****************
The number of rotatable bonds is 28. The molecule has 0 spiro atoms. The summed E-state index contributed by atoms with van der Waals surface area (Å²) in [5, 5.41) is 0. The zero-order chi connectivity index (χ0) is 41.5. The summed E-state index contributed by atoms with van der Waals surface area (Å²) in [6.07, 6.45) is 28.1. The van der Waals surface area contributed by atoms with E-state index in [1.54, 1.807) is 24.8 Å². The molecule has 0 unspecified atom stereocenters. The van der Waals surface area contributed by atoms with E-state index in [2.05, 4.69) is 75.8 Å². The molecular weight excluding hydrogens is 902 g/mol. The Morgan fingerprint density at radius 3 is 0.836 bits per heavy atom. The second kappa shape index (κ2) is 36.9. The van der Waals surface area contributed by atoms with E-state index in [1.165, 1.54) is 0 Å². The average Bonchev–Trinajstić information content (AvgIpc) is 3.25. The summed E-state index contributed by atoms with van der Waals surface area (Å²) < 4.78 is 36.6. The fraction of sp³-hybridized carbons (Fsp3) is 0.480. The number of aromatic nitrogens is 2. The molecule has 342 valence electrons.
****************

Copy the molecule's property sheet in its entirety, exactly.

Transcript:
The number of rotatable bonds is 28. The molecule has 0 spiro atoms. The summed E-state index contributed by atoms with van der Waals surface area (Å²) in [5, 5.41) is 0. The zero-order chi connectivity index (χ0) is 41.5. The summed E-state index contributed by atoms with van der Waals surface area (Å²) in [6.07, 6.45) is 28.1. The van der Waals surface area contributed by atoms with E-state index in [1.54, 1.807) is 24.8 Å². The molecule has 0 unspecified atom stereocenters. The van der Waals surface area contributed by atoms with E-state index in [2.05, 4.69) is 75.8 Å². The molecular weight excluding hydrogens is 902 g/mol. The Morgan fingerprint density at radius 3 is 0.836 bits per heavy atom. The second kappa shape index (κ2) is 36.9. The van der Waals surface area contributed by atoms with E-state index in [1.165, 1.54) is 0 Å². The average Bonchev–Trinajstić information content (AvgIpc) is 3.25. The summed E-state index contributed by atoms with van der Waals surface area (Å²) < 4.78 is 36.6. The fraction of sp³-hybridized carbons (Fsp3) is 0.480. The number of aromatic nitrogens is 2. The molecule has 342 valence electrons.